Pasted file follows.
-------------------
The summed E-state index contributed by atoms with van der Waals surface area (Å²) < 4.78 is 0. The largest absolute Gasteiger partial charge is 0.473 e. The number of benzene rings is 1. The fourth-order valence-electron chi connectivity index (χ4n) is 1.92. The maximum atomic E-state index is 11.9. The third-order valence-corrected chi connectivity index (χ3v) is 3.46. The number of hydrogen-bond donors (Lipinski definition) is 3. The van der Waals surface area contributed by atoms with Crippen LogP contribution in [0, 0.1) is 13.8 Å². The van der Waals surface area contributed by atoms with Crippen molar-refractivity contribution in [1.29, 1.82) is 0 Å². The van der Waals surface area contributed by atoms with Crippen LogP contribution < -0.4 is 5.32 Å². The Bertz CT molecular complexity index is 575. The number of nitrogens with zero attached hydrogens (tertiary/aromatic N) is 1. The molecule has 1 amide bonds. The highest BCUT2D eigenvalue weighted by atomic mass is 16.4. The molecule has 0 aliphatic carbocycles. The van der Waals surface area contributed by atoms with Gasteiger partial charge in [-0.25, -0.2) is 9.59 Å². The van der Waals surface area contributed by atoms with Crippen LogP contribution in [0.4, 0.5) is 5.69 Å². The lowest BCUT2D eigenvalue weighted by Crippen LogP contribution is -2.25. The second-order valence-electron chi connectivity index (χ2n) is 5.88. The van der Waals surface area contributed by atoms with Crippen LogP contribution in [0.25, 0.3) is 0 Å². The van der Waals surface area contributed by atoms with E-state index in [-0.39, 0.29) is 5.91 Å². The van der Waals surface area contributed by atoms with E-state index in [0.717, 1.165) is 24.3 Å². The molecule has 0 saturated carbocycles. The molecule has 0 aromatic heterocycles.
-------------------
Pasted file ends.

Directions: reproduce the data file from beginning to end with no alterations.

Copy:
The summed E-state index contributed by atoms with van der Waals surface area (Å²) < 4.78 is 0. The largest absolute Gasteiger partial charge is 0.473 e. The number of benzene rings is 1. The fourth-order valence-electron chi connectivity index (χ4n) is 1.92. The maximum atomic E-state index is 11.9. The third-order valence-corrected chi connectivity index (χ3v) is 3.46. The number of hydrogen-bond donors (Lipinski definition) is 3. The van der Waals surface area contributed by atoms with Crippen LogP contribution in [0, 0.1) is 13.8 Å². The van der Waals surface area contributed by atoms with Crippen molar-refractivity contribution in [1.29, 1.82) is 0 Å². The van der Waals surface area contributed by atoms with Crippen LogP contribution < -0.4 is 5.32 Å². The Bertz CT molecular complexity index is 575. The number of nitrogens with zero attached hydrogens (tertiary/aromatic N) is 1. The molecule has 1 amide bonds. The highest BCUT2D eigenvalue weighted by atomic mass is 16.4. The molecule has 0 aliphatic carbocycles. The van der Waals surface area contributed by atoms with Gasteiger partial charge in [-0.25, -0.2) is 9.59 Å². The van der Waals surface area contributed by atoms with Crippen LogP contribution in [0.4, 0.5) is 5.69 Å². The lowest BCUT2D eigenvalue weighted by Crippen LogP contribution is -2.25. The second-order valence-electron chi connectivity index (χ2n) is 5.88. The van der Waals surface area contributed by atoms with Crippen LogP contribution in [0.25, 0.3) is 0 Å². The van der Waals surface area contributed by atoms with E-state index in [-0.39, 0.29) is 5.91 Å². The van der Waals surface area contributed by atoms with E-state index in [0.717, 1.165) is 24.3 Å². The molecule has 0 saturated carbocycles. The molecule has 0 aromatic heterocycles.